The outer surface of the fiber as defined by the support layer 33 in FIG. 2 has a substantially D-shaped cross-section defined by a convex arcuate surface 37 and a flatter surface 39. The guiding region of the substantially D-shaped fiber 25 of FIG. 2 is located at the center of the arc defined by the arcuate surface 37 but is offset or displaced from the centroid of mass 40 of the D-section toward the flatter surface 39 of the D along the perpendicular bisector of the flatter surface, such bisector coinciding with the minor axis 31 of the elliptical guiding region. Preferably, the guiding region is located within a few average core diameters of the flatter surface 39 so that the outer surface of a portion of the fiber may be etched to expose the guiding region at the surface 39, thereby permitting the transmission of gradual exchange of light between the guiding region and the fiber surface. For example, the guiding region can be located within about three average core diameters of the flatter surface 39. For the elliptical core 20, the average core diameter is the sum (a+b) of the major and minor radii.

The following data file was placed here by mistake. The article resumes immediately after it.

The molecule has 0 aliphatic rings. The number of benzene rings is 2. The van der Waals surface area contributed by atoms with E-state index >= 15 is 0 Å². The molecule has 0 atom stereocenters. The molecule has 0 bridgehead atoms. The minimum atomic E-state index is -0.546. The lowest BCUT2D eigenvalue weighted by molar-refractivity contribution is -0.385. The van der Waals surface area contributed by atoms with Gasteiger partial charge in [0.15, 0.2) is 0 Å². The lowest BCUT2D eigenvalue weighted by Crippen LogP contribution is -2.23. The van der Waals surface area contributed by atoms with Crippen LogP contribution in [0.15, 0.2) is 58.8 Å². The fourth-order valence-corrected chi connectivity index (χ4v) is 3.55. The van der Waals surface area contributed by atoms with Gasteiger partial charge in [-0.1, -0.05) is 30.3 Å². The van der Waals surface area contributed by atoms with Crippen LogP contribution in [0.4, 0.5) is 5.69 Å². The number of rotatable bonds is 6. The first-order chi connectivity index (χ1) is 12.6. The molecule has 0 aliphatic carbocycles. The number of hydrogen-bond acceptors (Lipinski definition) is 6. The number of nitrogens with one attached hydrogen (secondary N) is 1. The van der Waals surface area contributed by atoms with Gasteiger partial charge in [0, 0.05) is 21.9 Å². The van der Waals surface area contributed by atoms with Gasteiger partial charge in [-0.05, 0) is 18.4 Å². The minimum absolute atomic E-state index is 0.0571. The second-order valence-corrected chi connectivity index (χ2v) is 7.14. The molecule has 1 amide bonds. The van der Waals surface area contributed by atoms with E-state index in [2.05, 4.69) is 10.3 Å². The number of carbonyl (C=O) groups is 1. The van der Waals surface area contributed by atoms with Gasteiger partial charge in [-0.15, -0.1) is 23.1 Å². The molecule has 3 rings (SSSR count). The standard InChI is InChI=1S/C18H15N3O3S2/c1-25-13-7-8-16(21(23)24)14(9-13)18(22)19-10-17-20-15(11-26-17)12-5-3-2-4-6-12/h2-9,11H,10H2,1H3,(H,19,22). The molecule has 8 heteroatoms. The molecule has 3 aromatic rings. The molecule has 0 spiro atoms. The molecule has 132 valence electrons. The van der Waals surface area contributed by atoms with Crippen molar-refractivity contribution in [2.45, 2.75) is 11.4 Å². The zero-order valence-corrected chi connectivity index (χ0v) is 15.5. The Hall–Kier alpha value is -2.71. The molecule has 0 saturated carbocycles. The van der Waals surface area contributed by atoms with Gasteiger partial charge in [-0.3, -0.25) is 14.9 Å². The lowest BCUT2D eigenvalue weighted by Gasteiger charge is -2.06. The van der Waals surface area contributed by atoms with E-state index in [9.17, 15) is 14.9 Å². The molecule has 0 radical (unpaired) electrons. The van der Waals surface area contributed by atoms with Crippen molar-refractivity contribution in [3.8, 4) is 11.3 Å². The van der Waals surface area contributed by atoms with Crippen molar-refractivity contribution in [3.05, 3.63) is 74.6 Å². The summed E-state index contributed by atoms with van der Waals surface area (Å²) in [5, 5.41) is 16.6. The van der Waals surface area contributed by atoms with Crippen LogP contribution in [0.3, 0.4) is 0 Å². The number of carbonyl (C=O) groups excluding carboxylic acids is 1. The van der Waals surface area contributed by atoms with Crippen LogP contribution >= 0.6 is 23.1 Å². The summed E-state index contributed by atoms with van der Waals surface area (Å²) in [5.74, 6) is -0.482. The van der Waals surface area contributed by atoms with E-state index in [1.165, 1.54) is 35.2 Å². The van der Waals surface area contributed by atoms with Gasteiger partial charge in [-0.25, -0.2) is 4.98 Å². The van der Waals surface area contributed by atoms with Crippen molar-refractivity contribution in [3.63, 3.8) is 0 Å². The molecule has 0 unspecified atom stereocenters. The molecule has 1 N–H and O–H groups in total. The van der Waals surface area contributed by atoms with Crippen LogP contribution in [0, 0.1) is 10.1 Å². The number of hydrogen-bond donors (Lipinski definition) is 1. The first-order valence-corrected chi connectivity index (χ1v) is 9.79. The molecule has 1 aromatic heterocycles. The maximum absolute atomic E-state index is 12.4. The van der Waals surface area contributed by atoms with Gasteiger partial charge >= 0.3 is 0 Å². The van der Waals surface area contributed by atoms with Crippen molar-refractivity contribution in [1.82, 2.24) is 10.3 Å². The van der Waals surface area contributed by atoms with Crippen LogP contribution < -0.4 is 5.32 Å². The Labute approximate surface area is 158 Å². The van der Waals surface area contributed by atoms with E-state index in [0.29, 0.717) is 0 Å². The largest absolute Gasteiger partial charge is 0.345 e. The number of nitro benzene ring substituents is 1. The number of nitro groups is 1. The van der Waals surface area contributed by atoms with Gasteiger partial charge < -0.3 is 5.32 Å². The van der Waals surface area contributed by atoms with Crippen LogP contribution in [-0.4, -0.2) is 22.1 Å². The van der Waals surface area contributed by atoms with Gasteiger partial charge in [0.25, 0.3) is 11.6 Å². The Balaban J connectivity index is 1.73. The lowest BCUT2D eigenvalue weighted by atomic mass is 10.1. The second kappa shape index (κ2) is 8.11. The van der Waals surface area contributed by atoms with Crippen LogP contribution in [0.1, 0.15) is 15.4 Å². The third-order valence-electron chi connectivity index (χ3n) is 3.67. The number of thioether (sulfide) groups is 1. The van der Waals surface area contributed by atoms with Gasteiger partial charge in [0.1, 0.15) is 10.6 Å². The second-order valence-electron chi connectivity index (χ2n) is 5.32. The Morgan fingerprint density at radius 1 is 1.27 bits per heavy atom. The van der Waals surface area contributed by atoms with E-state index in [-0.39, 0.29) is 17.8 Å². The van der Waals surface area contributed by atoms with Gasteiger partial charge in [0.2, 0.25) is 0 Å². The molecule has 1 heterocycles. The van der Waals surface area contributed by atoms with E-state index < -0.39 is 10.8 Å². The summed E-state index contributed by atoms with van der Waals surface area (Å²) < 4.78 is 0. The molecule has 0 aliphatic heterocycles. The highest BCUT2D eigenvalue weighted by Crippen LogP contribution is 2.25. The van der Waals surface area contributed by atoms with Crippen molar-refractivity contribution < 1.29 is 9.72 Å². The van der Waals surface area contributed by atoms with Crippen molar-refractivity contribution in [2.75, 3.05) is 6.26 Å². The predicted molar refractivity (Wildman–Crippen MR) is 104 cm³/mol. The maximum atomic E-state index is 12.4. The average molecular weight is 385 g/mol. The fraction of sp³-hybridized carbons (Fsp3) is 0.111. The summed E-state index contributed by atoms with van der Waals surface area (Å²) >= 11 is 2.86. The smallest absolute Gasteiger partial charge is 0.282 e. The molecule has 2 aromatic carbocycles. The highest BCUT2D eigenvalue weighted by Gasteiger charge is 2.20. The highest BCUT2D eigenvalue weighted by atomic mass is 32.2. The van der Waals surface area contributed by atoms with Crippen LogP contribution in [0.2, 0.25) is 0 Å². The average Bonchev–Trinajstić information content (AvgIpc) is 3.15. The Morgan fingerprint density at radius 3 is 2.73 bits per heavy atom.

In accordance with the present invention, optical fibers 25 of the foregoing type are uniquely shaped and are paired together with a single crystal 45 (FIG. 3) of electro-optic material to form non-linear optical waveguide components such as directional couplers, mixers, parametric amplifiers or second harmonic generators. As a result of the novel shape of the fibers and the manner in which the fibers are paired, the axes of the crystal become automatically aligned with the axes of the elliptical guiding regions of the fibers when the crystal is formed. This enables proper coupling between the two fibers across the crystal.